Funny – we’re talking about the same company that has been rolling out waves of aggressive algo changes for the sake of bettering the “user experience” for searchers. So, um… why does this not appear to add up? Seems to me a company so obsessed with pleasing the user would snap to and fix this problem as soon as people began asking questions.

Maybe more is at play here than meets the eye.


The Hard Evidence

Over at Search Engine Roundtable, Barry Schwartz tried the blocking feature himself and included screen-shots of his findings in his write-up. Schwartz tried blocking the website”” two different ways. First, he attempted to use the “block site” feature directly in the search results, but he noticed it was nowhere to be found. He then went into his search settings and manually blocked the site. After waiting a couple of minutes, he searched again.

It was still there.

The site appeared in the ad unit atop the organic results, so I wondered whether its “sponsored listing” status was the reason the blocked site still appeared. I decided to try it myself using (what *I* consider to be) the most annoying website on the planet:

First, I navigated to my personal Google search settings and manually blocked the site:


Notice I blocked the site using both the www and non-www version of the URL to head off any potential confusion. Then, I waited a few minutes. When I searched for “how to make ceramic pendants”,this was the second result:


Confirmed. It really doesn’t work. Try it for yourself.


The Circumstantial Stuff

There’s massive speculation that Google’s been pretty cozy with Demand Media for quite a long time now. After Ehow’s initial slap when Google’s Panda algo rolled out, it inexplicably bounced back in the SERPs – with a vengeance. For that matter,many other content farms are beginning to resurface in the search results more frequently as well. Are we to believe that these websites have removed all of their low-quality content and started from scratch?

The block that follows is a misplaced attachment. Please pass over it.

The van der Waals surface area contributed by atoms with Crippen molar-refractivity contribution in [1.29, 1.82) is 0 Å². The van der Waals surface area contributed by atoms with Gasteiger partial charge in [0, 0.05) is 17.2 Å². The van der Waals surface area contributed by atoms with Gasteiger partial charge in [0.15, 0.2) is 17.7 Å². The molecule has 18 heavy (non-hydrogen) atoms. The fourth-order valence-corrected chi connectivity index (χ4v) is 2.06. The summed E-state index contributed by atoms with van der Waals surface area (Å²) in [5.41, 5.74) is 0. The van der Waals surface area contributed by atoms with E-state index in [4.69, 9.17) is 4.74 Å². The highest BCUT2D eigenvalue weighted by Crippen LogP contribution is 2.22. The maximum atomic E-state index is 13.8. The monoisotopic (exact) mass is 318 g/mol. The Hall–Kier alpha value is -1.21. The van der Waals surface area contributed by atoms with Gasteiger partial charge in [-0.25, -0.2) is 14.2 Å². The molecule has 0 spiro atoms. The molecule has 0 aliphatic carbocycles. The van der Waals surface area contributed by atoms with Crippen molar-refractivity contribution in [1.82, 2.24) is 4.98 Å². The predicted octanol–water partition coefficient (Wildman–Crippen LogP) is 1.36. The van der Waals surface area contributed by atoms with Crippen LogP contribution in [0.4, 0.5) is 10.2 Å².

Or… is there more to this story?

Forbes, Reuters, and many other reputable news sources have written glowingly about Demand Media’s miraculous resurgence these past few months. As far as record profits go, Demand claims it has re-established earnings by diversifying its revenue model. However, it’s hard to ignore the fact that Demand’s “meh”-worthy Ehow content is also showing back up at the top of the SERPs.

But let’s flash back to 2011. In April, the Panda update slapped Ehow from search results right alongside other content farms.Then, in August, Google renewed its standing advertising agreement with Demand Media – good for the next three years.Demand Media is big business – the company boasts ownership of, Ehow, and various social media websites. Google’s renewed deal with the company was much sweeter than the original agreement had been. Here’s some details on the perks of the new deal, as reported last year by ZDNet:


Of course, Google could not in good faith save Ehow from the initial wrath of Panda and leave other content farms to plummet into search engine oblivion simply because it had a big contract with the company. However, it is rather curious that one year later, we’re once again seeing Ehow articles on the first page of search results for countless keyword phrases.

Full disclosure: I was an author for Ehow a couple of years back, before the site was slapped by the algo changes. Soon after the initial blow, Demand closed down the article claiming platform for all Ehow authors, stopped producing content for its Ehow library, and began weeding out and destroying low-quality articles from its database. However, a great many articles remained – even those that would be considered nothing more than”halfway decent” writing. They simply trimmed the fat by skimming the worst of the worst from their collection. To this day, mediocre articles remain right alongside the good stuff.


Use Your Own Judgement

The opinions in this article are purely speculation, so take the information herein with a big grain of salt. Suggesting that Google somehow restored Ehow’s standing due to back-room deals would be akin to insider trading… or would it?

This is uncharted territory, and the rules of the Internet are being written in real-time. Things that seem unfair may be happening right under our noses, and until we set precedents and define the legality of certain situations (as we’ve seen the FTC attempt to do multiple times this year), the search landscape is a virtual free-for-all.

Why do you think Google’s no longer blocking websites from its search results? Do you think it’s a glitch, or is there more at play here?